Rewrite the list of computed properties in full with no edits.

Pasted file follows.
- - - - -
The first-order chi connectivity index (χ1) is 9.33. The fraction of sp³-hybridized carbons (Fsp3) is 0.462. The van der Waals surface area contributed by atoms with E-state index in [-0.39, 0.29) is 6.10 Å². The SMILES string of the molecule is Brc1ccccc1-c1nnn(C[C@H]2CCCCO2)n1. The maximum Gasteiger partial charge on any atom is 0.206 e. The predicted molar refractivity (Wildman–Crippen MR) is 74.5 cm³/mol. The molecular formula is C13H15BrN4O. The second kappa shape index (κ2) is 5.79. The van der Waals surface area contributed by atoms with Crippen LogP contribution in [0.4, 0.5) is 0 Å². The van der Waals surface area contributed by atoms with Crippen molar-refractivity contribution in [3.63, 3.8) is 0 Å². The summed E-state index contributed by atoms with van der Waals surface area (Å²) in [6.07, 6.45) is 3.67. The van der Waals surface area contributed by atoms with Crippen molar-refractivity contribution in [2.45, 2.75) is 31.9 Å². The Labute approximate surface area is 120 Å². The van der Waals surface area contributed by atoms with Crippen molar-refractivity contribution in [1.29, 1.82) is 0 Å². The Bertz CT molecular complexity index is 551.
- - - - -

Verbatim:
The first-order chi connectivity index (χ1) is 9.33. The fraction of sp³-hybridized carbons (Fsp3) is 0.462. The van der Waals surface area contributed by atoms with E-state index in [-0.39, 0.29) is 6.10 Å². The SMILES string of the molecule is Brc1ccccc1-c1nnn(C[C@H]2CCCCO2)n1. The maximum Gasteiger partial charge on any atom is 0.206 e. The predicted molar refractivity (Wildman–Crippen MR) is 74.5 cm³/mol. The molecular formula is C13H15BrN4O. The second kappa shape index (κ2) is 5.79. The van der Waals surface area contributed by atoms with Crippen LogP contribution in [0.4, 0.5) is 0 Å². The van der Waals surface area contributed by atoms with Crippen molar-refractivity contribution in [3.63, 3.8) is 0 Å². The summed E-state index contributed by atoms with van der Waals surface area (Å²) in [6.07, 6.45) is 3.67. The van der Waals surface area contributed by atoms with Crippen molar-refractivity contribution in [2.45, 2.75) is 31.9 Å². The Labute approximate surface area is 120 Å². The van der Waals surface area contributed by atoms with Crippen molar-refractivity contribution in [1.29, 1.82) is 0 Å². The Bertz CT molecular complexity index is 551.